Before We Get Started - Is It Worth It?
One of the first questions I ask when a client approaches me for an efficient hot water system is how many people are in your house? This helps me identify what the client can potentially save by installing a hot water system. From data I have received from clients installing a Sanden heat pump hot water system will save on average $200 per adult per year verses installing a regular electric element hot water system. E.g. two adults and two children in a typical house might save approximately $700 per year. There’s lots of variables on hot water consumption though. I sometimes shower twice per day and I don’t have many short showers. For those on tank water they might have shorter showers. Working with our two adults and two children example and lets say a $6000 Sanden installation you can see the return on investment is approximately 8 1/2 years. You might think that’s not so great but bare in mind a regular hot water system costing say $1500 will never have a return on investment. Then consider if you need to spend $1500 replacing your hot water cylinder with a regular one then you should work out the return on investment on the Sanden based on $6000 less the $1500 which you would get no return on. This brings the return on investment for our example down to below 7 years.
In summary the return on investment is best for households where there is a high volume of hot water used. Where there is only one or two people in a household I make my prospective clients very aware of this and in some cases I encourage them to instead consider installing solar power, installing a large regular hot water system on a timer & switching to the Time Of Use Tariff (93). You can read about tariff 93 here.
Which Is The Better For Tasmanian Conditions?
20Evacuated tube solar hot water is the most efficient solar hot water. C02 Heat Pump hot water systems (such as Sanden) are the most efficient heat pump hot water systems on the market. We sell both and make just as much profit selling either one. I would love to say I’m not biased but my experience which I have outlined above has made me so. I haven’t retailed an evacuated tube hot water system for several years but in the same time I’ve sold hundreds of Sanden heat pump systems.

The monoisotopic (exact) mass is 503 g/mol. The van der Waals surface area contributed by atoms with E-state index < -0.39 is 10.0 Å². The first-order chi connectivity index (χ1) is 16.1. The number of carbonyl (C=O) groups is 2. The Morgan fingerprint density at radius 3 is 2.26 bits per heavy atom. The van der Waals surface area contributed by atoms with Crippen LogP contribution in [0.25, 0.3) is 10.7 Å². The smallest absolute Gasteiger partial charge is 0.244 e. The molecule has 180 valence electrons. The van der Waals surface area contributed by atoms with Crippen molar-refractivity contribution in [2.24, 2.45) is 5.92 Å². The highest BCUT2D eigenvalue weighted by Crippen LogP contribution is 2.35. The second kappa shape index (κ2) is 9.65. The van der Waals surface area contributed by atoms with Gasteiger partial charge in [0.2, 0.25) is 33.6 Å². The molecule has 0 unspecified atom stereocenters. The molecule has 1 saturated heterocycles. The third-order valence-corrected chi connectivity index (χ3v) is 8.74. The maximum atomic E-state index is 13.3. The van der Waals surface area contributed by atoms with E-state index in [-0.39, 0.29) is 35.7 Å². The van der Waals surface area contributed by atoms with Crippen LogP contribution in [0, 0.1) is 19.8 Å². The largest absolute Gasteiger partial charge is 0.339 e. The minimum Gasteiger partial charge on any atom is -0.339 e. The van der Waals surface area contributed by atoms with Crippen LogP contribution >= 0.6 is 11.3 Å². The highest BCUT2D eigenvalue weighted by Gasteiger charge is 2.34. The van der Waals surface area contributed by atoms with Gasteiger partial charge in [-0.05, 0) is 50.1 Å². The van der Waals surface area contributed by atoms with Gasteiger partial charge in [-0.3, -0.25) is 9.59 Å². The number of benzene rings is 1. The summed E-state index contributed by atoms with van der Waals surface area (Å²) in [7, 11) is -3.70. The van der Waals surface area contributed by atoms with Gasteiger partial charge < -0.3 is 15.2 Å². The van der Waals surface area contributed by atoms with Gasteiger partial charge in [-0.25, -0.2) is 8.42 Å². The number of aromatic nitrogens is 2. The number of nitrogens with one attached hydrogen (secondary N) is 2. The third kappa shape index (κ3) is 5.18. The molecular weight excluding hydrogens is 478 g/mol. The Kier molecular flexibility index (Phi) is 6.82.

Here are the reasons why:
Price – The Sanden is approximately $1500 less
Efficiency – When you buy an accredited solar hot water or heat pump hot water system it will qualify for STC’s which is a measure of efficiency. The Edson 30 evacuated tube hot water system qualifies for 20 STC's & the Sanden heat pump hot water system qualifies for 24 STC’s when installed in Tasmania (2024). Note the evacuated tube system will only be efficient if it is un-shaded. Something to bare in mind though is how they operate. The evacuated tube system solar cycle will trigger when the cylinder temperature is below 80C and the manifold sensor on the roof is 12C above that of the sensor in the bottom of the tank. So if your household uses a lot of water in the early morning/evening/night time in winter then there is a very good chance that your cylinder will need to re-heat using the back-up electric element which isn’t efficient.
The Sanden will trigger (unless the block out hours are set to off) when the tank sensor detects water at 45C. Even at ambient temperatures of 0C it has a co-efficient of performance (COP) of nearly 3 i.e. where a regular hot water cylinder will take 1KW of electricity it will give you 1KW of hot water, the Sanden will take 1KW of electricity and give you nearly 3KW of hot water. The COP of the Sanden increases to over 6 as the ambient temperature rises.
Installation - The installation of an evacuated tube solar hot water system isn’t easy. Copper flow and return lines need to be run from the cylinder to the evacuated tubes and manifold on the roof. A sensor cable also needs to be installed between the manifold and the controller. A controller with a circulation pump needs to be installed next to the cylinder which will need an electricity socket to run it. Mounting the tubes & manifold onto the roof isn’t easy. A typical system has 30 evacuated tubes. The tubes need to be oriented within a 45 degree arc of true north & ideally on around a 67 degree pitch to get some performance in winter.